News & Events

March 22, 2016

Repurpose oil rig, govt told

A LAWMAKER proposed that the Malampaya natural gas rig platform in northwest Palawan be converted into a Philippine Navy outpost once the gas well dries up in the next few years.

“The government should plan ahead and identify possible practical uses for the two massive oil rigs that will eventually be left in place once the supply runs out,” said party-list Rep. Arnel Ty said as China announced it would restructure its military.

“The Malampaya gas wells are bound to dry up, be plugged and abandoned, along with the platforms,” Ty said.

The Malampaya rigs are two large adjacent structures with facilities to extract natural gas and oil from undersea reservoirs. The platforms are built to withstand typhoons and earthquakes. One of the rigs can house 60 workers and has a helipad.

Once vacated, the rigs could be converted by the Philippine Navy into an outpost or a marine study center, Ty said.

“The Bureau of Fisheries and Aquatic Resources could also use the rigs for a marine research hub. Even the Bureau of Corrections can opt to transform the platforms into a high security prison,” Ty said.

Besides its vast hydrocarbon deposits that could help assure the country’s long-term energy requirements, the West Philippine Sea is also home to 20 percent of the country’s fisheries catch, and serves as a breeding ground for high-value aquatic resources, he said.

Discovered in 1991, the Malampaya gas field began commercial production in 2002. The field’s gas is conveyed via a 504-kilometer, 24-inch pipeline to Batangas City, where the fuel drives three power plants with a combined 2,700 megawatts in full generating capacity.

Located 80 kilometers off northwest Palawan, Malampaya has proven reserves of about 3.2 trillion cubic feet of natural gas, which is expected to last until 2024, depending on how aggressively the fuel is harvested.

Based on geological surveys, the United States Energy Information Administration estimates that the West Philippine Sea may contain up to 55.1 trillion cubic feet of natural gas and 5.4 billion barrels of oil, “with the bulk of the resources likely located in the contested Reed Bank at the northeast end of the Spratly Islands.”

Ty made the proposal as China announced on Saturday changes to the structure of its military described by President Xi Jinping as “a major policy decision to realize the Chinese dream of a strong army,” state media reported.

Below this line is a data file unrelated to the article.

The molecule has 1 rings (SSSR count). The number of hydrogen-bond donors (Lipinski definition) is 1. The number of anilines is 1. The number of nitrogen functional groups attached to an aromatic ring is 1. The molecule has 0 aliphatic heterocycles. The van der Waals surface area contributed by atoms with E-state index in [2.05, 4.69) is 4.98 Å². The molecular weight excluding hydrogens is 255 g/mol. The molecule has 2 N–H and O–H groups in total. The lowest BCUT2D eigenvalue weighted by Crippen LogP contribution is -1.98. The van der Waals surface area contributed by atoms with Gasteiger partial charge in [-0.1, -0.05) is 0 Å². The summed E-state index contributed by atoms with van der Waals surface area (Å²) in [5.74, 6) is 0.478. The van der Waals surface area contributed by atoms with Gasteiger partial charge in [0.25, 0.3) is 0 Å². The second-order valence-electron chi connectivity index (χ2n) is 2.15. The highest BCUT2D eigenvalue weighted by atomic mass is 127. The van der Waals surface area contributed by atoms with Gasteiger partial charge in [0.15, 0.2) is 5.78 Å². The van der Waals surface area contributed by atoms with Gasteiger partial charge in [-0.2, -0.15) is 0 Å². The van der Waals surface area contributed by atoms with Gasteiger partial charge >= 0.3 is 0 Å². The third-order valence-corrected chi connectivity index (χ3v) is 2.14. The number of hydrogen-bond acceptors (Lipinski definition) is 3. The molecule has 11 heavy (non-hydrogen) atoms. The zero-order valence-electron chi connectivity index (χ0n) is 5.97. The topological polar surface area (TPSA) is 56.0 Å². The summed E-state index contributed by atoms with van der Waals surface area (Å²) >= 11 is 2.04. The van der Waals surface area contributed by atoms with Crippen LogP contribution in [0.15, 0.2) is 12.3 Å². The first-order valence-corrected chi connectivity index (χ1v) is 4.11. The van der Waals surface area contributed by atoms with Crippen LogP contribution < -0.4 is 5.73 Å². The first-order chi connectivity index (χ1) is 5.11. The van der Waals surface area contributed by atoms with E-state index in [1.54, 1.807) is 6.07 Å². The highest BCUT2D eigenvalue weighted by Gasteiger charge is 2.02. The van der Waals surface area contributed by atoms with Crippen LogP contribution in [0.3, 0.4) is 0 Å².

Beijing in November said it planned sweeping changes in a move intended to enhance the ruling Communist Party’s control over the People’s Liberation Army.

The changes announced late Friday will see a new army unit set up to oversee China’s arsenal of strategic missiles.

Besides the “Rocket Force.” the PLA also unveiled an army general command to serve as the headquarters for land forces and a support unit to assist combat troops, the official Xinhua news agency said.

The changes come as China acts more aggressively in territorial disputes in the South China Sea and East China Sea and comes just after Beijing announced on Thursday it is building its second aircraft carrier.

The nation’s first aircraft carrier, the Liaoning, is a secondhand Soviet ship built more than 25 years ago that was commissioned by China in 2012 after extensive refits.

At the same time, Xi, who is chief of the Communist Party and also serves as head of the military, is planning to slash China’s number of troops by 300,000 to roughly two million to craft a more efficient fighting force.

China’s Central Military Commission, which Xi chairs, on Friday also released guidelines to help build the country’s vision of a modern military before 2020 by cutting troops and improving the quality of combat personnel, Xinhua said.

The new PLA Rocket Force is tasked with maintaining conventional and nuclear weaponry with the ability to both deter and strike, Xi told a ceremony for the founding of the three new organizations, according to Xinhua.

But a spokesman for China’s Ministry of Defence denied any shift in the country’s nuclear weapons policy.

“China’s nuclear policy and nuclear strategy are consistent, there has been no change whatsoever,” spokesman Yang Yujun said Friday, according to a transcript posted on the ministry’s website.

The new unit would take over from the Second Artillery Force, he said.

Beijing’s forces have been involved in sometimes tense confrontations with Japanese and Philippine units over maritime disputes in the East China Sea and South China Sea respectively, prompting fears that the disputes could result in armed clashes. With AFP

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